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Russian Socialists in the Struggle for Democracy

For the past few weeks, protests for fair elections in upcoming municipal polls have become weekly in Moscow and St. Petersburg as thousands have defied authorities to attend unsanctioned rallies. The police crackdown has been particularly harsh in Moscow. Protests on July 27 and August 3 resulted in over 2000 detentions. Images of police in riot gear wrestling citizens to the ground and beating peaceful protesters were reminiscent of the mass protests against election fraud in 2011-2012.

Members of the Russian Socialist Movement, a small Marxist, anti-Stalinist organization active in the Russian left, have been participants in local electoral campaigns and in the protests. Two RSM activists, Valeria Kovelishina and Ilya Budraitskis talk about the Russian Socialist Movement, their electoral work, the protests for democracy in Russia and what they might mean for the future.

Witnessing the Collapse of Communism


Roundtable discussion marking the 30th anniversary of the collapse of communism in Eastern Europe. Participants include Timothy Garton Ash, Bridget Kendall, and Jens Reich.

The Evictors

Around Moscow, there’s a whole industry of so-called “black creditors” — microfinance institutions (or MFOs) that swindle and seize debtors’ homes. Ivan Golunov’s investigation for Meduza has discovered that almost 500 apartments have been seized from their owners over the past five years without so much as a court order. In fact, this scheme involves more than simply “squeezing” people from their homes. It is possibly part of a wider, international money-laundering system. Here’s Meduza special correspondent Ivan Golunov on the ins and outs of this industry.

Two More Chechen Human Rights Activists Kidnapped

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Two more human rights workers have been kidnapped in Grozny, the Russian media is reportingAccording to Ingushetia.ru, Zarema Sadulaeva and her husband Alik Dzhabrailov were taken by unknown gunmen from the office of “Save the Generation,” a non-governmental youth organization that provides medical and psychological help for youth and children traumatized by violence in Chechnya.  Alexandr Cherkasov of Memorial told Ekho Moskvy:

“Around 2 p.m. unknown armed men entered the office of “Save the Generation.”  Two were in civilian clothing and three were in black uniforms.  They introduced themselves as representatives of the security organs.  They took Zarema and her husband, and after some time returned and took their cell phone and her husband’s car.  When they are now and which agency abducted them is unknown.”

Chechen security organs say that it is too early to say whether Sadulaeva and Dzhabrailov were kidnapped.  “According to eyewitnesses, Saduleava and her husband went into the car voluntarily. No force was used against them,” a representative told Interfax.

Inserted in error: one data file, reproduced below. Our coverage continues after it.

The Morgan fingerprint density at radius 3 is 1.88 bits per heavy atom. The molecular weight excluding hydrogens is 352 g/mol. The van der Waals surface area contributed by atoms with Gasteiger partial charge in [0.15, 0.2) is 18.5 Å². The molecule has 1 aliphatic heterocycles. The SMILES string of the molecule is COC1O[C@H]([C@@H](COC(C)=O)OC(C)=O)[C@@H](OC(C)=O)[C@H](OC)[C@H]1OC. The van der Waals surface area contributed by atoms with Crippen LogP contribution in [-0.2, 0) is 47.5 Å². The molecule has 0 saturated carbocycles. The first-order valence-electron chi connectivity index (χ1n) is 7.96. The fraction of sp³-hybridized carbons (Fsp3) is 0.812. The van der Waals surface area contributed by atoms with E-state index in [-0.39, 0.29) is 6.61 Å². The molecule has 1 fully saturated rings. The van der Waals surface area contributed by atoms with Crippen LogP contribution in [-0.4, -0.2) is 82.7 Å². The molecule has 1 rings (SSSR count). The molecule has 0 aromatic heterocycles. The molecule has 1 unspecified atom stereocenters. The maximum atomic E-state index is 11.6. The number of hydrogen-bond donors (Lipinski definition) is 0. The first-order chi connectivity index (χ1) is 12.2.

Too early to say?  It’s not like this is the first time this has happened.  Well, if they were indeed taken by Chechen security agents then the MVD should know where they are and why they were taken.  If not, then they were kidnapped by persons posing as Chechen police.  I don’t know which is worse.

The kidnappings come a few days after Ramzan Kadyrov denied allegations in an interview with Radio Svoboda that he was involved in last month’s abduction and murder of Nataila Estemirova .  When asked whether he would consider creating an independent commission to investigate her murder, Kadyrov replied,

Why invite people from outside to do that if we have our own laws here? Are investigations in the Russian Federation conducted worse than in other countries? A full investigation is being carried out.

[Memorial head] Oleg Orlov blamed me [for Estemirova’s death]. That human rights defender violated my human rights. He should have protected me as an individual and thought about what he was going to say. But he accused me of being a murderer. He said that Kadyrov killed Estemirova. I told him, “Mr. Orlov, you’re an adult. Be a real person for once in your life and tell me why you violated my rights?” He replied saying, “That’s not what I meant. I meant you in your role as president.”

They [human rights activists] are all lawyers. The texts they write follow the letter of the law. [Orlov] told me he blamed me as president, as the guarantor of the constitution. They’re very good lawyers. But if they say that Kadyrov or his people are to blame, let them prove it. Why would Kadyrov kill women that no one needs?

[Estemirova] never had any honor or sense of shame. And still I appointed her head of a [civil society advisory] commission with the mayor of Grozny as her deputy. I wanted to be objective about addressing the issue. But she didn’t like it. She would say stupid things. I told her, “You’re a woman, and we’re trying to do something for the people. But if it doesn’t work, don’t blame us.” I said I would show her the city budget and told her to try to do better. She said, “Yes, I understand.”

So I said I’d disband the commission, thanks very much for your work, but I don’t trust you. I didn’t treat her gently. I didn’t tell her I loved her. I told it like it was. We were both acting in our professional capacities. She was the head of the commission, and I, as the president of Chechnya, was evaluating her work. So why am I to blame? Let the investigators conduct their work. If Kadyrov or his people are to blame, let them be tried and jailed.

Well that’s reassuring . . .

Here is more Kadyrov in his own words:
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